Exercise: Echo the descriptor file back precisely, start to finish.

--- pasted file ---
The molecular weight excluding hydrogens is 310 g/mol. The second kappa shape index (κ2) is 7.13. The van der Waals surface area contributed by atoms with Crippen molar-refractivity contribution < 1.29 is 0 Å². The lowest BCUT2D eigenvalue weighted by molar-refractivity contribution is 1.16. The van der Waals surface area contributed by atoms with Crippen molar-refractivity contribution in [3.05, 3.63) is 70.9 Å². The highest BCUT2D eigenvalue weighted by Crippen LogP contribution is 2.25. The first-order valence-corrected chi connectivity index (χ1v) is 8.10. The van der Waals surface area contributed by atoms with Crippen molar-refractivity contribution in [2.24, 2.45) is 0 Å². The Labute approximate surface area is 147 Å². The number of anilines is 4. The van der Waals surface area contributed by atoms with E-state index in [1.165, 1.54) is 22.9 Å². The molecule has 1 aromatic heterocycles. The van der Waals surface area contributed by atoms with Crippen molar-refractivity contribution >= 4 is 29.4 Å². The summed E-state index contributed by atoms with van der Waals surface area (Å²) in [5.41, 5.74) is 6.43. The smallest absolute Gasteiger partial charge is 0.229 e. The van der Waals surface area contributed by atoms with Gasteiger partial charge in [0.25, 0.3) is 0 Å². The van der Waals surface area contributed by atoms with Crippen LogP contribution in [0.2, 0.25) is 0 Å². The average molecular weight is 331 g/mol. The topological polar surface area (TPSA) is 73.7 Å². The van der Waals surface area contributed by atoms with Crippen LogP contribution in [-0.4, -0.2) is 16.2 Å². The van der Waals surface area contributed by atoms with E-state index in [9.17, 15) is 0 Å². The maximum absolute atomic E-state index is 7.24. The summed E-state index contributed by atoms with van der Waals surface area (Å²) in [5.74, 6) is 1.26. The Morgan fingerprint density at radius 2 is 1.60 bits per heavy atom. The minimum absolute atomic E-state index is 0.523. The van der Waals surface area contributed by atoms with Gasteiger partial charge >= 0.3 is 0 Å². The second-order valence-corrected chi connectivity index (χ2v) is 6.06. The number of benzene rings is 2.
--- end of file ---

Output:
The molecular weight excluding hydrogens is 310 g/mol. The second kappa shape index (κ2) is 7.13. The van der Waals surface area contributed by atoms with Crippen molar-refractivity contribution < 1.29 is 0 Å². The lowest BCUT2D eigenvalue weighted by molar-refractivity contribution is 1.16. The van der Waals surface area contributed by atoms with Crippen molar-refractivity contribution in [3.05, 3.63) is 70.9 Å². The highest BCUT2D eigenvalue weighted by Crippen LogP contribution is 2.25. The first-order valence-corrected chi connectivity index (χ1v) is 8.10. The van der Waals surface area contributed by atoms with Crippen molar-refractivity contribution in [2.24, 2.45) is 0 Å². The Labute approximate surface area is 147 Å². The number of anilines is 4. The van der Waals surface area contributed by atoms with E-state index in [1.165, 1.54) is 22.9 Å². The molecule has 1 aromatic heterocycles. The van der Waals surface area contributed by atoms with Crippen molar-refractivity contribution >= 4 is 29.4 Å². The summed E-state index contributed by atoms with van der Waals surface area (Å²) in [5.41, 5.74) is 6.43. The smallest absolute Gasteiger partial charge is 0.229 e. The van der Waals surface area contributed by atoms with Gasteiger partial charge in [0.25, 0.3) is 0 Å². The van der Waals surface area contributed by atoms with Crippen LogP contribution in [0.2, 0.25) is 0 Å². The average molecular weight is 331 g/mol. The topological polar surface area (TPSA) is 73.7 Å². The van der Waals surface area contributed by atoms with Crippen LogP contribution in [-0.4, -0.2) is 16.2 Å². The van der Waals surface area contributed by atoms with E-state index in [9.17, 15) is 0 Å². The maximum absolute atomic E-state index is 7.24. The summed E-state index contributed by atoms with van der Waals surface area (Å²) in [5.74, 6) is 1.26. The Morgan fingerprint density at radius 2 is 1.60 bits per heavy atom. The minimum absolute atomic E-state index is 0.523. The van der Waals surface area contributed by atoms with Gasteiger partial charge >= 0.3 is 0 Å². The second-order valence-corrected chi connectivity index (χ2v) is 6.06. The number of benzene rings is 2.